Revitalizing the Chicago Area Water System,
Over 100 miles of rivers and canals make up the Chicago Area Waterway System (CAWS), which connects Lake Michigan with the Mississippi River and includes the Chicago River, the Chicago Sanitary and Ship Canal, the Cal-Sag Channel, and the Calumet Rivers. This complex water system has a long history of industrialization, and today, is used for navigation and shipping, residential and industrial wastewater management, and recreation. With residential and commercial development on the rise over the last two decades along the waterway’s banks, there has been an increasing need to improve water quality.
A large part of improving water quality within the CAWS is addressing environmental pollutants left behind by historic industrialization such as former manufactured gas plant, or MGP, sites along the waterways. Cleaning up former MGPs—which left behind contamination in the form of tars, oils, coke, and ash—requires investigation and remediation work to address and resolve environmental impacts, while meeting regulatory goals, as well as preserving critical assets present at these sites.
Characterizing effects of former waterfront MGP sites
Since 2010, OBG has been leading development of a strategy to characterize the effects of former MGP sites on the CAWS. This has included technical and regulatory support to develop site-specific remedial strategies for sediments at eight sites located adjacent to MGP sites. These sites are enrolled in the Superfund Alternative Sites Program, with investigations consistent with the U.S. Environmental Protection Agency’s (EPA) sediment remediation guidelines.
For the highly urbanized environment encompassing the CAWS, a technical approach was developed for separating probable impacts on sediment due to the MGPs from other industrial sources. Potential background pollutant sources were researched and site sampling was conducted in river reaches near to, but outside of, the influence of the former MGPs. Background concentrations of pollutants were then established using statistical evaluation, and site impacts are defined as pollutant concentrations above background that have polycyclic aromatic hydrocarbon (PAH) signatures like those of MGP byproducts. Making this distinction improves the remedial footprint by focusing on MGP impacts only.
Efficiencies in remediating sediment at waterfront MGP sites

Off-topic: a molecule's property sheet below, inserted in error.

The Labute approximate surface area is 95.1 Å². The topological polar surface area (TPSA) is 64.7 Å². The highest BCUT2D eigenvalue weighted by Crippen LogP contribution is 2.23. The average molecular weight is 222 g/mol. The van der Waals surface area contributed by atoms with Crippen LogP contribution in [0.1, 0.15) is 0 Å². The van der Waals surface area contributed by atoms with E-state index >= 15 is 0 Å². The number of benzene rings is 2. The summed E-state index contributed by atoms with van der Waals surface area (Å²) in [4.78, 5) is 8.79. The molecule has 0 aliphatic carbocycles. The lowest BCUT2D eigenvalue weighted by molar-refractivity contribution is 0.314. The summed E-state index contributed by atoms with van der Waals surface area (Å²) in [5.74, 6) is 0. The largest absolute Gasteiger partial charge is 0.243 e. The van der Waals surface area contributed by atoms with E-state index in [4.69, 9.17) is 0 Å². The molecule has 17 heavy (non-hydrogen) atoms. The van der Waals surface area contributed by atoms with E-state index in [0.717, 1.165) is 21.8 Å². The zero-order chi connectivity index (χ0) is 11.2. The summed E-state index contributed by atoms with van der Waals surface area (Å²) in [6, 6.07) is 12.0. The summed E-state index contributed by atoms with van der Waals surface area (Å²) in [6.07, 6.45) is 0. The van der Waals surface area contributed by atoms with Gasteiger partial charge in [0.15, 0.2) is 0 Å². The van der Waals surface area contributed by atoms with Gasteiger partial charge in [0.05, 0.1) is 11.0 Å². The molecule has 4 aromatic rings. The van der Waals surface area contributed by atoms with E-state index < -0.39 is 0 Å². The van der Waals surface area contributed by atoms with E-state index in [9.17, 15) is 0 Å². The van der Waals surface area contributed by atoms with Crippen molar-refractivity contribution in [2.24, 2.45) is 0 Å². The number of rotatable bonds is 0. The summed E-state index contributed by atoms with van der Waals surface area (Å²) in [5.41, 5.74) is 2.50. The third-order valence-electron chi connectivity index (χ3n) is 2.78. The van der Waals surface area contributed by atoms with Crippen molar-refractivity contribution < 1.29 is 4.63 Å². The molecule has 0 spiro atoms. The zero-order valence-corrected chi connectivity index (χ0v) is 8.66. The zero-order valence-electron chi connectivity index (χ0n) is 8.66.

OBG has realized efficiencies while working through this portfolio of sites. Planning allowed for grouping sites and mobilizing investigations to address more than one site at a time, consolidating schedules and creating cost savings. In addition, lessons learned early in the work, such as how to overcome complexities of permitting and predict the location of weathered byproducts in the river bed within the CAWS, have been applied to subsequent sites to reduce uncertainties.
By working closely with local, state, and federal agencies, OBG developed an understanding of stakeholder interests in the work and are expediting the path toward closure by:
- Knowing and using agency guidance and precedence
- Understanding sensitive issues to mitigate related project stall outs
- Understanding local interests in risk reduction and redevelopment
OBG’s contaminated sediment site experience demonstrates the importance of understanding stakeholder concerns; expecting the unexpected; and planning means and methods, schedules, and budgets to accommodate reasonable contingencies.
About Sarah Meyer: Sarah is a senior managing scientist within OBG’s Applied Sciences group, and leads the company’s remedial investigation work on the CAWS. She has 22 years of experience as a marine scientist and program manager doing research, investigation, and environmental response work throughout the Great Lakes and nationwide. Sarah is based out of OBG’s Chicago, Illinois office and will be presenting on contaminated sediments at the 2019 Battelle Sediments Conference, taking place February 11-14, 2019 in New Orleans, Louisiana.
Sarah can be contacted at Sarah.Meyer@obg.com.